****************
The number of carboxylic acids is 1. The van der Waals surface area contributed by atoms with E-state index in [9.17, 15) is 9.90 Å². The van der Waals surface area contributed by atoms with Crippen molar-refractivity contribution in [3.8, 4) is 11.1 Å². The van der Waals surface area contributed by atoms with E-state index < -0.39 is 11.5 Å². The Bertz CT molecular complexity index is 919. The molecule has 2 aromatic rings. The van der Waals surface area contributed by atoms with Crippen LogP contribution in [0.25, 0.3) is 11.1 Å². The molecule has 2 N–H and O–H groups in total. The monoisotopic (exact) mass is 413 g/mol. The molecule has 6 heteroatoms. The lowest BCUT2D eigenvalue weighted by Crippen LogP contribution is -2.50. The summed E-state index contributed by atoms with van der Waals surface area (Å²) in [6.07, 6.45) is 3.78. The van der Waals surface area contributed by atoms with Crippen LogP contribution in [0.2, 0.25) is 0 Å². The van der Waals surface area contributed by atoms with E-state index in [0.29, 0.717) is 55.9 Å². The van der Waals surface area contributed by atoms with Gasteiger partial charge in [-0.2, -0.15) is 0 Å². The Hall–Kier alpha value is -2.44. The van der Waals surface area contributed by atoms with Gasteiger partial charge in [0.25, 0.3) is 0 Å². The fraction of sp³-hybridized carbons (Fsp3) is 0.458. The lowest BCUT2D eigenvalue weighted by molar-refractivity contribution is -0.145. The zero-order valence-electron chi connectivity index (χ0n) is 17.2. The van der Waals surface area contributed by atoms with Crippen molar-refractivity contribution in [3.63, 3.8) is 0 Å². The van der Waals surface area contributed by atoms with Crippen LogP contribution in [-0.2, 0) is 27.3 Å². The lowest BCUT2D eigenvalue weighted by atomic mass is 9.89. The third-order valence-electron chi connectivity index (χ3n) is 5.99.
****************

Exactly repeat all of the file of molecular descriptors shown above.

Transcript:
The number of carboxylic acids is 1. The van der Waals surface area contributed by atoms with E-state index in [9.17, 15) is 9.90 Å². The van der Waals surface area contributed by atoms with Crippen molar-refractivity contribution in [3.8, 4) is 11.1 Å². The van der Waals surface area contributed by atoms with E-state index < -0.39 is 11.5 Å². The Bertz CT molecular complexity index is 919. The molecule has 2 aromatic rings. The van der Waals surface area contributed by atoms with Crippen LogP contribution in [0.25, 0.3) is 11.1 Å². The molecule has 2 N–H and O–H groups in total. The monoisotopic (exact) mass is 413 g/mol. The molecule has 6 heteroatoms. The lowest BCUT2D eigenvalue weighted by Crippen LogP contribution is -2.50. The summed E-state index contributed by atoms with van der Waals surface area (Å²) in [6.07, 6.45) is 3.78. The van der Waals surface area contributed by atoms with Crippen LogP contribution in [0.2, 0.25) is 0 Å². The van der Waals surface area contributed by atoms with E-state index in [0.29, 0.717) is 55.9 Å². The van der Waals surface area contributed by atoms with Gasteiger partial charge in [-0.2, -0.15) is 0 Å². The Hall–Kier alpha value is -2.44. The van der Waals surface area contributed by atoms with Gasteiger partial charge in [0.25, 0.3) is 0 Å². The fraction of sp³-hybridized carbons (Fsp3) is 0.458. The lowest BCUT2D eigenvalue weighted by molar-refractivity contribution is -0.145. The zero-order valence-electron chi connectivity index (χ0n) is 17.2. The van der Waals surface area contributed by atoms with Crippen molar-refractivity contribution in [3.63, 3.8) is 0 Å². The van der Waals surface area contributed by atoms with Crippen LogP contribution in [-0.2, 0) is 27.3 Å². The lowest BCUT2D eigenvalue weighted by atomic mass is 9.89. The third-order valence-electron chi connectivity index (χ3n) is 5.99.